wher-do-we-come-from-3b+montage+BMP.jpg

Where Do We Come From? What Are We? Where Are We Going?

Fall Semester invites you to its second iteration of public lectures and open forums happening from Nov. 16—18, 2016

In this era where there is no place on the planet that is not environmentally affected by our hand, it is debatable to articulate the world outside of us. In turn, in a time where technology networks, reroutes and splices our self-projections while systematically atomizing our immaterial labor, we are challenged in the way we map our self-legitimacy. All of this biological and technical fusion, yet we find ourselves in a time of increased social and economic fracturing.  This arises the necessity to explore ways of obtaining and defining identity.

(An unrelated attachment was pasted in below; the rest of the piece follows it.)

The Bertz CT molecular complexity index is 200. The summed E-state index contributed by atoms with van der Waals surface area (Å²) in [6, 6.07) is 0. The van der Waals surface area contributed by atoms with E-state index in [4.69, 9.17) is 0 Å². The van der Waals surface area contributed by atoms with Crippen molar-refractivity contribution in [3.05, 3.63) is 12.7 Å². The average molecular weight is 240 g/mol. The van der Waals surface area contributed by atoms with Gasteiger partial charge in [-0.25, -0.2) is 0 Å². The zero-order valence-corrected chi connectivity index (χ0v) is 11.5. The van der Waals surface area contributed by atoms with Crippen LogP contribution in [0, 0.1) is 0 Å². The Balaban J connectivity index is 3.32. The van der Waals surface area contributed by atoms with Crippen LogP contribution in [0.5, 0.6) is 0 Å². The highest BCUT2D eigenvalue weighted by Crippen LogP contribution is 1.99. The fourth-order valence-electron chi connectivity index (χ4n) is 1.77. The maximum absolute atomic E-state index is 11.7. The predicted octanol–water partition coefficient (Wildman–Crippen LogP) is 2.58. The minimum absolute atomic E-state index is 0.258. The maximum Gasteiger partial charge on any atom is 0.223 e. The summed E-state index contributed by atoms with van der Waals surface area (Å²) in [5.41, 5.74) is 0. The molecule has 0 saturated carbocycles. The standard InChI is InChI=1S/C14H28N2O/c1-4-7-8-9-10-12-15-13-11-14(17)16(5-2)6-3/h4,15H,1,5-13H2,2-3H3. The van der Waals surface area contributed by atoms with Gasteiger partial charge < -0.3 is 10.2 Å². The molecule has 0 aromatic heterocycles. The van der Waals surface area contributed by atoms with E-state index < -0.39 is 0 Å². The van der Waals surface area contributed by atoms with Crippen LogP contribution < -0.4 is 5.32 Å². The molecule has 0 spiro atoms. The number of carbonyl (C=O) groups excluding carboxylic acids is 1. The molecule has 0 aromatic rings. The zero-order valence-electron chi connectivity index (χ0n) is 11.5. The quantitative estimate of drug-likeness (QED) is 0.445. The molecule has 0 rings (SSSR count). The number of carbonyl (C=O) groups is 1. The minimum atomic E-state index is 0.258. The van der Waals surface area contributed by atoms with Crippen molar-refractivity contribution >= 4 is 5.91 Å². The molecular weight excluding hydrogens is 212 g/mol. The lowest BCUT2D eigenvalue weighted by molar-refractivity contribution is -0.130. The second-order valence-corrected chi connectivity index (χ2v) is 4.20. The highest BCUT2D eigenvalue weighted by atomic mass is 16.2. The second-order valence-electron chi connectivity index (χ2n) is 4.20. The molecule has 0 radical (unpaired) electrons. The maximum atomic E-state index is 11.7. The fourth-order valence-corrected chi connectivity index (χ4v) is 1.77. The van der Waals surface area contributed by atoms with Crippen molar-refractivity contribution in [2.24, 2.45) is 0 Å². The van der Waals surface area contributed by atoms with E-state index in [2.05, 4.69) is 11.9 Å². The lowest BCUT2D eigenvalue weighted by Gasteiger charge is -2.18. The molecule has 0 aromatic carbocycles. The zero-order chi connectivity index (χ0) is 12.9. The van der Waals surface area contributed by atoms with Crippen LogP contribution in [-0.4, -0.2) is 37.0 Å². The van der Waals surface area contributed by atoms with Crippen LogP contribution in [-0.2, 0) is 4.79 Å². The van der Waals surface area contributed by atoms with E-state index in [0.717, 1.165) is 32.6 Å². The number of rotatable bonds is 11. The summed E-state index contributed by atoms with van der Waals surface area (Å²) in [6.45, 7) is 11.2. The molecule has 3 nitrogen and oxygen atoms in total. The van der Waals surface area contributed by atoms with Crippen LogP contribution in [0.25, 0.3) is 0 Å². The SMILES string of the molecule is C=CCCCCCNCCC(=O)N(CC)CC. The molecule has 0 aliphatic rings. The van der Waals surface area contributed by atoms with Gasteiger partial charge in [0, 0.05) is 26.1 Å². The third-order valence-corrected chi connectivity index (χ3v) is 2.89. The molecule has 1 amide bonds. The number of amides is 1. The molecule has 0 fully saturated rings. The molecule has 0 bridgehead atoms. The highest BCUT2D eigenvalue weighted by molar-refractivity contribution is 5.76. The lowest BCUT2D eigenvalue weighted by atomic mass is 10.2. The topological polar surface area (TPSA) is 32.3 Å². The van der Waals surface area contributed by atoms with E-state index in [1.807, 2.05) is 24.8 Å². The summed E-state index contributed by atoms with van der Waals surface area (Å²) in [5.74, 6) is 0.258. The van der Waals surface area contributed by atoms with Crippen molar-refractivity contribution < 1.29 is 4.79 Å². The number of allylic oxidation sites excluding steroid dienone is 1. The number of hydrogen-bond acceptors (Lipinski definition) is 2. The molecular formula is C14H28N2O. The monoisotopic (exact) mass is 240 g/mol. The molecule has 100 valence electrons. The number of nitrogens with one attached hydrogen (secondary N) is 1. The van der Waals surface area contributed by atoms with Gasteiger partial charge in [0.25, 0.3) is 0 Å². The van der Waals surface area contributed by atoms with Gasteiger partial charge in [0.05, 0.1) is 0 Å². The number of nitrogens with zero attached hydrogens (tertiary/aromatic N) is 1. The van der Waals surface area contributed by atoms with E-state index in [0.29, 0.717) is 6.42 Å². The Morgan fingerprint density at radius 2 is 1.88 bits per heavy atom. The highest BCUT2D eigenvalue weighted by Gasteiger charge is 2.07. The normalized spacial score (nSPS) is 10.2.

Fall Semester has structured its second iteration around four thematic lines: Written by the body: on body, gesture, marks and space; Let’s get deep: The space of the systemic: on power bases as medium; Imaging me and you: on image and performativity; and Intimacy with the cosmos: on ecologies of the non-body.

So in the now twenty-first century:  Where do we come from?  What are we?  Where are we going? 

Fall Semester brings together a diverse group of artists, theorists, critics, researchers, and interested individuals to engage in multifaceted discourse on contemporary society and culture. Through public lectures and a digital platform, the second iteration of Fall Semester addresses current intersections of what constitutes the self. After discussing Miami as a globalized city in its inaugural session in 2014, Fall Semester now turns its focus to the city’s inhabitants, those directly affected by current social and economic change.